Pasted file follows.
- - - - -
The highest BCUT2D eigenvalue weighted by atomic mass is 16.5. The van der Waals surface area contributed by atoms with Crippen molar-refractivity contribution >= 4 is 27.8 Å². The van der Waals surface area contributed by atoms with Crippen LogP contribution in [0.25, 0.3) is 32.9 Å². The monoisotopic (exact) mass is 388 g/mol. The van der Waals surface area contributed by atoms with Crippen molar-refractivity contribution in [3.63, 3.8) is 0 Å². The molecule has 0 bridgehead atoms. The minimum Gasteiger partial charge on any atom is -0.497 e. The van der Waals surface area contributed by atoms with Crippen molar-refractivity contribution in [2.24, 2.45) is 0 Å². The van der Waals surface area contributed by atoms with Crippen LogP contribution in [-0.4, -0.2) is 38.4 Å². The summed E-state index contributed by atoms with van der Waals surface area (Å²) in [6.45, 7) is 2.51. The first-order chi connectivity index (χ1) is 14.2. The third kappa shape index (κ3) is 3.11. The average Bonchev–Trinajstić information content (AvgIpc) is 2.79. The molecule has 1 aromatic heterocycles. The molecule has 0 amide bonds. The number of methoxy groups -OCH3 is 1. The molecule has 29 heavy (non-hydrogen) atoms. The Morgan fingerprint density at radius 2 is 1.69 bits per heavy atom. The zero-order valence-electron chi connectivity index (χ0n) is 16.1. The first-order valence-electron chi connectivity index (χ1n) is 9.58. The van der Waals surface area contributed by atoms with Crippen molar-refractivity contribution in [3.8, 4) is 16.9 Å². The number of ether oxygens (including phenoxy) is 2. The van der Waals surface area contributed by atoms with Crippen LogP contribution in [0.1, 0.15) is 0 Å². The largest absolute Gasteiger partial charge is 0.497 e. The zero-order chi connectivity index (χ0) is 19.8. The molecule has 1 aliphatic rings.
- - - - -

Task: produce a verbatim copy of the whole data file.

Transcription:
The highest BCUT2D eigenvalue weighted by atomic mass is 16.5. The van der Waals surface area contributed by atoms with Crippen molar-refractivity contribution >= 4 is 27.8 Å². The van der Waals surface area contributed by atoms with Crippen LogP contribution in [0.25, 0.3) is 32.9 Å². The monoisotopic (exact) mass is 388 g/mol. The van der Waals surface area contributed by atoms with Crippen molar-refractivity contribution in [3.63, 3.8) is 0 Å². The molecule has 0 bridgehead atoms. The minimum Gasteiger partial charge on any atom is -0.497 e. The van der Waals surface area contributed by atoms with Crippen molar-refractivity contribution in [2.24, 2.45) is 0 Å². The van der Waals surface area contributed by atoms with Crippen LogP contribution in [-0.4, -0.2) is 38.4 Å². The summed E-state index contributed by atoms with van der Waals surface area (Å²) in [6.45, 7) is 2.51. The first-order chi connectivity index (χ1) is 14.2. The third kappa shape index (κ3) is 3.11. The average Bonchev–Trinajstić information content (AvgIpc) is 2.79. The molecule has 1 aromatic heterocycles. The molecule has 0 amide bonds. The number of methoxy groups -OCH3 is 1. The molecule has 29 heavy (non-hydrogen) atoms. The Morgan fingerprint density at radius 2 is 1.69 bits per heavy atom. The zero-order valence-electron chi connectivity index (χ0n) is 16.1. The first-order valence-electron chi connectivity index (χ1n) is 9.58. The van der Waals surface area contributed by atoms with Crippen molar-refractivity contribution in [3.8, 4) is 16.9 Å². The number of ether oxygens (including phenoxy) is 2. The van der Waals surface area contributed by atoms with Crippen LogP contribution in [0.1, 0.15) is 0 Å². The largest absolute Gasteiger partial charge is 0.497 e. The zero-order chi connectivity index (χ0) is 19.8. The molecule has 1 aliphatic rings.